Khartoum, where air conditioning is a precious necessity

There is this general myth that Africa is 'naturally air-conditioned'. Well, it could be true for the bigger part of the continent but not exactly in North Africa and specifically in Sudan’s capital, Khartoum.
Khartoum and the magnificent Corinthia Hotel standing tall. / Athan Tashobya
Khartoum and the magnificent Corinthia Hotel standing tall. / Athan Tashobya

There is this general myth that Africa is “naturally air-conditioned”. Well, it could be true for the bigger part of the continent but not exactly in North Africa and specifically in Sudan’s capital, Khartoum.

Let me rewind a little; I received an invitation to travel to Khartoum for a regional security meeting and normally in such circumstances, the first thing I consider carrying is a sweater.

I was wrong this time!

Before setting off, I went to pick my visa at the Sudan Embassy in Kigali, the First Counselor Ali Sanhouri sat me down in his office for 30 minutes to explain to me what to expect when I arrive and places to visit if schedule allowed.

Ali Sanhouri was quite frank as it could be; “I know Rwanda and Sudan are friendly countries but the weather might not depict exactly that strong relationship.

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Mr. Ali Sanhouri. / Athan Tashobya

Besides official wear, carry some light clothes as well because it is a bit hot.” he said.

Similar forewarnings had also been extended by the Sudanese ambassador to Rwanda, His Excellency Salah A.S Elgunied.

In my mind I was like, “don’t worry! This is my second time visiting your country. I will handle the weather part?” How I was wrong.

I insisted to carry a sweater just in case. I was all cozy with my hoody-sweater from Kigali through Addis Ababa…

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Tuti Suspension Brigde, connecting Khartoum to Omdurman. / Athan Tashobya

Fast forward, off the plane, we are in Khartoum and things completely changed. It was 8am in the morning. And then this strong humidity struck my “ventilation” that I couldn’t focus anymore.

Thanks to my hosts, a well air-conditioned Limousine (Yes you read Limousine) was on the tarmac to my rescue”.

I guess you are trying to connect the dots here; how Athan—an ordinary journalist gets a brand-new Limousine coming to pick him right at the tarmac? Well, I can assure you that the Sudanese have mastered the power of Five Star hospitality.

Mind you, this is the country that has lived on its own, literally, for the last 20+ years when the United States of American imposed economic sanctions on the government, which were lifted last week.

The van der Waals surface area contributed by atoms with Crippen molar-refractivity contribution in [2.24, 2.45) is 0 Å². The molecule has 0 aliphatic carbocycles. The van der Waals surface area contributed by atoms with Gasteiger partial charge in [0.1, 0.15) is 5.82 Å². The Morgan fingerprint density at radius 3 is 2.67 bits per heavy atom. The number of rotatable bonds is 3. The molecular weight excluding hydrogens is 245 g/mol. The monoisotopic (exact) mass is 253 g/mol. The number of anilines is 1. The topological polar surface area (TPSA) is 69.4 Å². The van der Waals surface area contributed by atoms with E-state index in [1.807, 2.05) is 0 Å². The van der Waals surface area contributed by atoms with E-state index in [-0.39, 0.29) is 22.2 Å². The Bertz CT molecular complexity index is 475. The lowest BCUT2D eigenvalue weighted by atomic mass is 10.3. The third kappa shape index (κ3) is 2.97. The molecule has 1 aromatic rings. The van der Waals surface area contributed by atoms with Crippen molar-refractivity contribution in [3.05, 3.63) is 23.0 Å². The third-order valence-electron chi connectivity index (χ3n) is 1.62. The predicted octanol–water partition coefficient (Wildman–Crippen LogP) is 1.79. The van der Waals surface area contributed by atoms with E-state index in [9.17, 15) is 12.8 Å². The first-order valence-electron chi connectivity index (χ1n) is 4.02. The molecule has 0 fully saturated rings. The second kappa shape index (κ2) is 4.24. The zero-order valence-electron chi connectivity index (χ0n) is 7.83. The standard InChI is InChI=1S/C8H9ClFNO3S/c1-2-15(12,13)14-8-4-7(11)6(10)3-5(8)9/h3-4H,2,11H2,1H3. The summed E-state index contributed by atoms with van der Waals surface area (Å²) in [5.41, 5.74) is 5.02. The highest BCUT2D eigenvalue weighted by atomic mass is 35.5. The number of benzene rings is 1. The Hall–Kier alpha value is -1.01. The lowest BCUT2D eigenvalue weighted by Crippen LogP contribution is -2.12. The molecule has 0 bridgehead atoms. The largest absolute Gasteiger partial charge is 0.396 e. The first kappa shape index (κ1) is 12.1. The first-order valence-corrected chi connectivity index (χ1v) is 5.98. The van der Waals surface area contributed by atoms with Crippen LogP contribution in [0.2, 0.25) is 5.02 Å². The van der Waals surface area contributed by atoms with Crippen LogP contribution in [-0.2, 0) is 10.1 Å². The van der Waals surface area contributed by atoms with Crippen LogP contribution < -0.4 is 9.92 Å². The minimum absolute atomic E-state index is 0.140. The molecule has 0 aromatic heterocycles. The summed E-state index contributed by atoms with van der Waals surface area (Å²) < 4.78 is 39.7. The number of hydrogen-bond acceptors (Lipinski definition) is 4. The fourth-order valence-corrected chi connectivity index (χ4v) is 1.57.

Sudan and the sanctions

When you are an international visitor, one thing you will hear from almost every Sudanese you chat with is US economic embargo on Khartoum government.

The mineral rich North African State has been accused of so many wrongdoings including supporting terrorism groups and genocide crimes in Darfur, a case they seemed to have lost until this month.

On October 1is when the US announced that it had lifted those sanctions on Sudan. And I surely know how this is a huge relief to the Sudanese friends I interacted with during my visit.

One Mustafa, who was my tour guide during my stay in Khartoum, would go on to accuse the international community for not intervening at their time of need.

He will tell you how the US was wrong at letting the sanctions affect the ordinary citizens yet they were just meant to be against the government.

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Author with Mustafa (L) and Hamza (R) who acted as his guides during his stay in Khartoum. / Courtesy

Mustafa talks of all the wrong things about the US sanctions and even convince you how the sanctions could be the cause to the burning climate in his home country.

“But the country has survived nonetheless,” he says, “Our resilience is so unwavering. We have managed to live through hard times; when there has been no medicine in the hospitals, limited travels abroad and trading with other overseas countries but we have survived,” Mustafa narrates in a sad tone.

But he is quick to switch topics…now as we drove along White Nile to the ancient Sudan Capital Omdurman, he stops to brag about how this is a Tripartite city—connecting Blue Nile and White Nile to form the long River Nile that flows to Egypt.

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Author standing at Omdurman Bridge where White Nile and Blue Nile meet to connect to Egypt. / Courtesy

We stop to take a few photos, at this time we are a few minutes past Midday, and the temperatures are as high as 42 degrees Celsius. We are as thirsty as camels and off we rush to the rare refreshments.

On the road, we meet a lady selling locally made ice-cream commonly known as Aladeb. They cost only 3 Sudanese Pounds. We ushered ourselves to the full bucket of Aladeb until we dropped, literally.

But it wasn’t enough…we had to rush back to the hotel where AC was as precious as you can imagine. Strange as it may sound, every time one gets into the house, they are welcomed with a glass of tea, served in a glass. But it works well in normalizing body temperature.

This was the last day of my stay in Khartoum and I had to pack bags and head to the airport to return to Kigali.

As I check through the magnificent waiting Ceremonial Lounge of Khartoum International Airport, I learn that I haven’t had enough time to tour the rest of the country. And this is why I plan to go back sooner than later.

editorial@newtimes.co.rw

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